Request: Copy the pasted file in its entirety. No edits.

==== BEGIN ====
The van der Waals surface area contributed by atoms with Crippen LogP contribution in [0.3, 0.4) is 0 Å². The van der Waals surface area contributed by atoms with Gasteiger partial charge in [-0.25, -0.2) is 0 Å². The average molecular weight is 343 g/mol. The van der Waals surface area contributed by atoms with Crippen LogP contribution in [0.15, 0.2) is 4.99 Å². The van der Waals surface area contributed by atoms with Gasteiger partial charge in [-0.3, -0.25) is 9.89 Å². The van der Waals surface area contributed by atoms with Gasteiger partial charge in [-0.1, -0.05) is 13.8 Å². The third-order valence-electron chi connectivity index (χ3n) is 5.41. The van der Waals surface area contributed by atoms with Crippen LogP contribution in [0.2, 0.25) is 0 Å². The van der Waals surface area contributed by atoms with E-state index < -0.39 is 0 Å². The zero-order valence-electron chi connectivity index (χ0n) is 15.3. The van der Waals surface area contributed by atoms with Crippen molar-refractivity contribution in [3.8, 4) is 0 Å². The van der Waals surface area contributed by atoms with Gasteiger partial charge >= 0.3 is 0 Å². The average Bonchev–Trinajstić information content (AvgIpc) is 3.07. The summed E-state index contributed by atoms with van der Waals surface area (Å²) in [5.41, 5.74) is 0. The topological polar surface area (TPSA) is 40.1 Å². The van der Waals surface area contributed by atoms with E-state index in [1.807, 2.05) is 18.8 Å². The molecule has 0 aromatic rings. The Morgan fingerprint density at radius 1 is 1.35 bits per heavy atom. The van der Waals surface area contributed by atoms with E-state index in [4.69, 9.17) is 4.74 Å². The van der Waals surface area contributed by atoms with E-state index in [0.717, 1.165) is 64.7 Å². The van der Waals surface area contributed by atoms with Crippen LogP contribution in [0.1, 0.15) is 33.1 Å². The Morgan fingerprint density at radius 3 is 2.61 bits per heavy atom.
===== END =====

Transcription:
The van der Waals surface area contributed by atoms with Crippen LogP contribution in [0.3, 0.4) is 0 Å². The van der Waals surface area contributed by atoms with Gasteiger partial charge in [-0.25, -0.2) is 0 Å². The average molecular weight is 343 g/mol. The van der Waals surface area contributed by atoms with Crippen LogP contribution in [0.15, 0.2) is 4.99 Å². The van der Waals surface area contributed by atoms with Gasteiger partial charge in [-0.3, -0.25) is 9.89 Å². The van der Waals surface area contributed by atoms with Gasteiger partial charge in [-0.1, -0.05) is 13.8 Å². The third-order valence-electron chi connectivity index (χ3n) is 5.41. The van der Waals surface area contributed by atoms with Crippen LogP contribution in [0.2, 0.25) is 0 Å². The van der Waals surface area contributed by atoms with E-state index < -0.39 is 0 Å². The zero-order valence-electron chi connectivity index (χ0n) is 15.3. The van der Waals surface area contributed by atoms with Crippen molar-refractivity contribution in [3.8, 4) is 0 Å². The van der Waals surface area contributed by atoms with Gasteiger partial charge >= 0.3 is 0 Å². The average Bonchev–Trinajstić information content (AvgIpc) is 3.07. The summed E-state index contributed by atoms with van der Waals surface area (Å²) in [5.41, 5.74) is 0. The topological polar surface area (TPSA) is 40.1 Å². The van der Waals surface area contributed by atoms with E-state index in [1.807, 2.05) is 18.8 Å². The molecule has 0 aromatic rings. The Morgan fingerprint density at radius 1 is 1.35 bits per heavy atom. The van der Waals surface area contributed by atoms with E-state index in [4.69, 9.17) is 4.74 Å². The van der Waals surface area contributed by atoms with E-state index in [0.717, 1.165) is 64.7 Å². The van der Waals surface area contributed by atoms with Crippen LogP contribution in [0.1, 0.15) is 33.1 Å². The Morgan fingerprint density at radius 3 is 2.61 bits per heavy atom.